One picture I saw online this week of the flooding in Texas showed floodwaters reaching a traffic signal. The caption said those signals were seventeen feet above the roadway. That’s a lot of extra water! The other amazing thing; The signal was still lit! Not that there was any traffic, not even boat traffic, but the thing was still working! I am always impressed at how well our electricity stays on, especially during some of our big wind storms. But we all know that every so often, our power does go out for one reason or another. A transformer blows, a tree comes down across a line somewhere, or a drunk driver takes out a power pole. Whatever the reason, we are sometimes left in the dark. That’s when we grab a flashlight, start looking for those candles and drag out the Coleman lantern.
That’s also when we walk into a darkened room and out of habit flip the light switch. Then we feel just a wee bit silly and hope nobody else noticed. Admit it, we’ve all done it. I thought so.
So let’s talk about emergency generators. Should you buy one, which one do you need? Can you justify the expense? How much gasoline should you store? Here’s my take on the subject. I own a generator, but I don’t consider it a long term solution. Three or four days maybe a week at the most. The reason? They require fuel. Most are gasoline powered; some are propane, some diesel and some even use natural gas. But few of us can, or are willing, to store up that much gasoline. Besides that with today’s ethanol percentages rising, the shelf-life for gasoline keeps shrinking. Ethanol is another type of alcohol and alcohol has a tendency to attract water molecules, thus rendering the gasoline not usable. For short-term use, a generator can mean the difference between keeping your fridge running or throwing out a bunch of spoiled food. It can also supply electricity to pump water out of your well or open a garage door. Most modern garage door openers now have a battery back-up,but some of the older ones are totally dependent on the flow of electricity.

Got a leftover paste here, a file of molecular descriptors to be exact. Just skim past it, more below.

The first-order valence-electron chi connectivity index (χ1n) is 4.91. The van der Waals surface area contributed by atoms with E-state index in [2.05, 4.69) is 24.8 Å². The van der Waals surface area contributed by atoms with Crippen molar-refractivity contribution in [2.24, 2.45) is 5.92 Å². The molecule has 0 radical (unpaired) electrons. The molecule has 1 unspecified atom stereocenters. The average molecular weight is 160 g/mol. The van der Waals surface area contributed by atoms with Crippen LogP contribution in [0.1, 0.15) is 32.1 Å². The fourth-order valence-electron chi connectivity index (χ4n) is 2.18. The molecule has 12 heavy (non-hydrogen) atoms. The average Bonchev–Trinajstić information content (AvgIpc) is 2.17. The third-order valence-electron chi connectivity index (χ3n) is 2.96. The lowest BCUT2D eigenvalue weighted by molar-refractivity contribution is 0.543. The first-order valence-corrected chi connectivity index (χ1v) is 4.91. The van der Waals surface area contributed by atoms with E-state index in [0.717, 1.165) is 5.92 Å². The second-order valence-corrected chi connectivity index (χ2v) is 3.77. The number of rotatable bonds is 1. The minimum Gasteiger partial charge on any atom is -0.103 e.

If you make the decision to buy a generator, here are some things to keep in mind. Consider the wattage output. How many watts do you need? (voltage x amperes = watts) If you buy a 4000 watt unit, what can you expect that it will power up?
Check the online charts to see how much electricity your appliances use. Then decide what size (wattage) you need to do what you want. You’ll find you probably can’t expect to power up your entire home on a 4000 watt generator. Or almost any portable generator for that matter.
Now for the NO-NOs. Please don’t leave your generator running in an enclosed area, like your attached garage or back porch or basement. The reason? Carbon monoxide will kill you. Secondly, some ingenious types have figured out that if you wire a male plug to both ends of an extension cord, you can plug into any outlet and power up your house. This is a really bad idea for several reasons. You could overload your generator and possibly burn it out. Or you could heat up your electrical circuits causing a fire hazard and most importantly it is a danger to utility workers. When a worker is repairing a line he thinks is dead and Harry Homeowner has plugged a generator into the system it will energize the line he is working on. I’m no electrician but I’m told when 240 volts passes backwards through the transformer into the power grid, it becomes 24,000 volts. My numbers may not be accurate, but the principle is correct. Understandably utility companies really frown on this practice. Don’t do it!
Do your research, shop around and use some common sense. As always if you have any questions or comments you may email me at firstname.lastname@example.org. Previous columns can be found on my blog at www.disasterprepdave.blogspot.
Dave Robinson is a retired Postmaster and the author of “Disaster Prep For The Rest Of Us”, available on amazon.com, barnes and noble and other online booksellers.